Since recently relocating from Leeds to Manchester, Richard Knox’s Gizeh Records continues to steadily release a formidable catalogue of dark-hearted and brooding experimental music, its artists often drawing on a variety of modern-classical, folk and ambient electronic influences; and whilst the bar and lounges of Oldham Street’s Castle Hotel may be hosting a familiar scene of Friday night revelry, a very different atmosphere emanates from the sanctuary of its intimate back room.
Tonight sees one of Gizeh favourites Fieldhead take to the stage as part of their three-night mini UK tour. Fresh from drawing an sizable crowd of 70 down at London’s Cafe Oto the previous evening, they are here along with support from new label-mate Charles-Eric Charrier and as he begins his set, I’m relieved that the decision to make this gig all-seated was made.
There’s definitely something about giving people a seat for their live music experience, they tend to shut up and listen. As Charles-Eric settles in with his familiar looking armoury on stage, consisting of guitar and a selection of pedals, the uninitiated members of the audience (includes this writer) may believe they know where his set is headed right from the start. Charles-Eric is quick to challenge expectation, however and despite the opening twenty seconds or so consisting of an approximation of the main hook of Joy Division’s ‘Love Will Tear Us Apart’ – perhaps played as a knowing nod to Manchester’s musical heritage – this musical red herring quickly gives way to the real beauty of his show; restraint, tension and dynamic. Far removed from being merely an exercise in simply piling up guitar loops on top of each other, his performance frequently blurs the lines between sparse composition and improvisation and makes for a tense and challenging half-hour of jazz and blues inflected guitar techniques. Wandering motifs slowly drift in and out of focus, coupled with occasional hand-tapped rhythms on the body of the guitar and spoken-word French monologue. We just needed some flickering candles to complete the shadowy atmosphere. If this sort of stuff hasn’t been used in a recent art-house movie soundtrack, then it really should be soon.
Fieldhead will hopefully be known to fans of post-rock anti-heroes Hood. They came together in Leeds in 2008 and are a duo consisting of The Declining Winter members Paul Elam (synth, laptop electronics, samples and percussion) and Elaine Reynolds (violin.) They create a unique form of electronic music that I quote (as I can’t come up with a better decription myself) “delights in tape hiss, geography, bleak landscapes and decaying analogue loops.” The pair have released two albums so far, the most recent ‘A Correction’ being back from 2012, so it is my hope tonight that a new track or two may be heard. My hopes are fulfilled straightaway as two new pieces are aired from the outset. Reassuringly there are no great shifts in musical direction. Thick swirls of ambient mist are built up from Paul along with the dampened reverb trails of aging pianos. The percussion is minimal. Soft, muffly bass drums sit with static and crackle loops to create a rhythm track. The end result is a similtaneously comforting yet mildly disorientating audio fog, from which an unexpected new twist arises. Slowly, a dominant and arpeggiated bass synth figure snakes its way to the front of the mix creating an added sense of propulsion and taking Fieldhead’s music into more defined structures. It sounded a bit like a slowed-down Chris Clark track at times and I’m excited to hear what their next release may have in store.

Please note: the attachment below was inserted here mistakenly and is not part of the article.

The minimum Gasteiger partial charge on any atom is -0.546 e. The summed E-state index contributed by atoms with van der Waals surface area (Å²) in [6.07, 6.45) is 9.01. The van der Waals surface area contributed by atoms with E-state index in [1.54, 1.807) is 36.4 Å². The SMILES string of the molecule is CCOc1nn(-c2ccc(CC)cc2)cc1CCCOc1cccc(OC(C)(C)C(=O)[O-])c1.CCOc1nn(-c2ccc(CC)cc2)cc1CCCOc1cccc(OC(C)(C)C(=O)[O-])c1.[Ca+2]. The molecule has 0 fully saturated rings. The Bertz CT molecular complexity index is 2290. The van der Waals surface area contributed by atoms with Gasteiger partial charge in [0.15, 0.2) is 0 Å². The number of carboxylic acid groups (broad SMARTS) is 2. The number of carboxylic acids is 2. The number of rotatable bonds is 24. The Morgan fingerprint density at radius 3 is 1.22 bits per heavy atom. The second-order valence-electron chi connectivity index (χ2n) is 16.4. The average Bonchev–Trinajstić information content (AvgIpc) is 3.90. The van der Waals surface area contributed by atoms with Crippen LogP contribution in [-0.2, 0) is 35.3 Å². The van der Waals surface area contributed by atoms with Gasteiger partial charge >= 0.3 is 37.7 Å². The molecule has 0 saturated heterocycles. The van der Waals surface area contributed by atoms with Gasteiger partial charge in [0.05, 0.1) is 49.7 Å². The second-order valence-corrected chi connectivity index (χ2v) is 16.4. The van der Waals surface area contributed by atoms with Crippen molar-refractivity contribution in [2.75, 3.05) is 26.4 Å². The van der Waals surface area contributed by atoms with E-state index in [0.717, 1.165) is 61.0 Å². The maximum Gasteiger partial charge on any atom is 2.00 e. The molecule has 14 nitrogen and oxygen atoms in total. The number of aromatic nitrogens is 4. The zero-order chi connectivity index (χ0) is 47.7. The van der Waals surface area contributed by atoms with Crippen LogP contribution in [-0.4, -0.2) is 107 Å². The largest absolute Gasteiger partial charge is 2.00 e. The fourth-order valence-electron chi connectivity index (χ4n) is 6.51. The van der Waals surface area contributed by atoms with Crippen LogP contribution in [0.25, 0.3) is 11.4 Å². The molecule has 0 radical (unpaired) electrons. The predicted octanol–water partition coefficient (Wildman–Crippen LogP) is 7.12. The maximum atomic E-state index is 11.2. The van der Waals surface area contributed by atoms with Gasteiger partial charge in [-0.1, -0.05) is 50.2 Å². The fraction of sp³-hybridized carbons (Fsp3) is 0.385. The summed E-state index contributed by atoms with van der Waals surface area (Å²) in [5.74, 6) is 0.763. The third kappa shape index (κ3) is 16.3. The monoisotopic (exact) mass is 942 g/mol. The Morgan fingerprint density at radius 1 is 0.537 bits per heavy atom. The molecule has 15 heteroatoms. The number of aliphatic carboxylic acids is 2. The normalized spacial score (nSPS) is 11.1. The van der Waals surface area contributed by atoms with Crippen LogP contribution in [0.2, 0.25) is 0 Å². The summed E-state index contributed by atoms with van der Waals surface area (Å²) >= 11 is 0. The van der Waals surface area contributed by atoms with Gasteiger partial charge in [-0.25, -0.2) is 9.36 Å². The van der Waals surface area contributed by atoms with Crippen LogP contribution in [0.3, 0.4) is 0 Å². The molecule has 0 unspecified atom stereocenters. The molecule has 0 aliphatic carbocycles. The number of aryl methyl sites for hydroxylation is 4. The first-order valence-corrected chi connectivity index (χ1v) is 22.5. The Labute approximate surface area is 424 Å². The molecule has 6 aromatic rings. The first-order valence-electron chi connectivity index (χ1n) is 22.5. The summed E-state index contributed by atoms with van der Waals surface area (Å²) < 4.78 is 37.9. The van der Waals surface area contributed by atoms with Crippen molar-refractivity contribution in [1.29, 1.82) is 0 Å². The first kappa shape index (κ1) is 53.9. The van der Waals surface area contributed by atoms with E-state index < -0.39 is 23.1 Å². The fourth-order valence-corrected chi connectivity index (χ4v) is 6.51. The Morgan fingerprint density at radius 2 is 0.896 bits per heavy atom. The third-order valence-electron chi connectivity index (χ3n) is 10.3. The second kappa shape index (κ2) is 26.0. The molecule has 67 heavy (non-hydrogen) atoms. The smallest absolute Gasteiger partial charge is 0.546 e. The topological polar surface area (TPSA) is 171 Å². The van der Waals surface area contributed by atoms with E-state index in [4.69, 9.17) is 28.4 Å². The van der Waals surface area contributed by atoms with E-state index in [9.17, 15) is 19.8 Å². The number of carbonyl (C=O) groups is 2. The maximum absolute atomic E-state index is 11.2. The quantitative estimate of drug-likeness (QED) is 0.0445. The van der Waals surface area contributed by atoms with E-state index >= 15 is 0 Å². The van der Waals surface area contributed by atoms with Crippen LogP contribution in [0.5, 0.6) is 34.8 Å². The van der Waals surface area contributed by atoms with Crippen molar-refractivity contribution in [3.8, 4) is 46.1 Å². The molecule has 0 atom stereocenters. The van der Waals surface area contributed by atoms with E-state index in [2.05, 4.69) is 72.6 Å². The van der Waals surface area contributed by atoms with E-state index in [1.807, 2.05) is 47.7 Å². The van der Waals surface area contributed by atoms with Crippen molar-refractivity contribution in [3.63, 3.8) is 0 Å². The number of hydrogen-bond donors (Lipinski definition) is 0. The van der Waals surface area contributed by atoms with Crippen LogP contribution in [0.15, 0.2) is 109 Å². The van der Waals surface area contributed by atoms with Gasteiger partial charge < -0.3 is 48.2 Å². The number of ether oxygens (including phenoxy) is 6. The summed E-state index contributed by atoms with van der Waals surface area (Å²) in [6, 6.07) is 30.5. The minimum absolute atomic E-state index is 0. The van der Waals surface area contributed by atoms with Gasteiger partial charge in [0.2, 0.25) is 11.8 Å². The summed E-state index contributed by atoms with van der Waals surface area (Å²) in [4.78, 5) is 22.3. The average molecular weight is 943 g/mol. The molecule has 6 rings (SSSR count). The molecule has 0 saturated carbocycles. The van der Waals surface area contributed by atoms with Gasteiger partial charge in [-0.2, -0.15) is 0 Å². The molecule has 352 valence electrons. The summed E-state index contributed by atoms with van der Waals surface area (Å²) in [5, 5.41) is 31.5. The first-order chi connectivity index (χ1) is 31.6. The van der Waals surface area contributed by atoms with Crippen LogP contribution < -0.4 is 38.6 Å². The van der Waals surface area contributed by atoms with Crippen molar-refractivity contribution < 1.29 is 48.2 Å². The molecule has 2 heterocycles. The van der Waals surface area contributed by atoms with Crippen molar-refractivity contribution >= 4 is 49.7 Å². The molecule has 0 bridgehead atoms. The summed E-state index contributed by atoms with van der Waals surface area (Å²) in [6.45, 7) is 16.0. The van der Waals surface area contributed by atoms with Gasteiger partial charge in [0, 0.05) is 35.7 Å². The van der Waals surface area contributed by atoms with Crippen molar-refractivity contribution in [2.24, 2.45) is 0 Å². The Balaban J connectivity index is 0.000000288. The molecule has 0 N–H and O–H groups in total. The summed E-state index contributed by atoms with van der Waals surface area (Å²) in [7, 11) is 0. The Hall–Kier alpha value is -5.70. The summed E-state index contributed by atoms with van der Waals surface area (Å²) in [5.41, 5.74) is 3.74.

What characterises Fieldhead among sonic contemporaries such as Tim Hecker, William Basinski and Grouper is Elaine’s violin. Her playing style always adds a well-needed focal point to a live Fieldhead show. If you can imagine some of the more exposed, vulnerable string parts of Godspeed You! Black Emperor/A Silver Mt Zion along with more traditional folk-inspired melodies then you’re getting somewhere close. Her playing style consists of layering swoops, held notes and melodic fragments together with the added raw grit of a few squeaks, groans and scrapes that many a player would discard. Rather than impair the music, these rough edges add to its honesty and earthy fragility.
Behind the duo on the wooden wall, videos of overcast skies, sunsets and trees with branches bare shot from moving car windows are projected. These images could have been pulled straight from a Hood/Declining Winter album cover and anchor us in to that overriding sense of northern English melancholy felt as yet another winter approaches our shores.
Fieldhead do a remarkable job of getting a lot of mileage of what is admittedly a limited setup. Personally, I could listen to this sort of stuff for hours, but wisely, they know the optimum running time for their show and bring it to a close after a fully formed 45 minutes, where individual track titles become secondary to the overall sense of mood and atmosphere. Their set consisted of a mix of the stand-out tracks from their two albums and the final track was also another new one. This is a duo uncompromising in their particular vision, but it is always crafted with heart and eminently listenable. I eagerly await to see where the next leg of their musical journey takes us.
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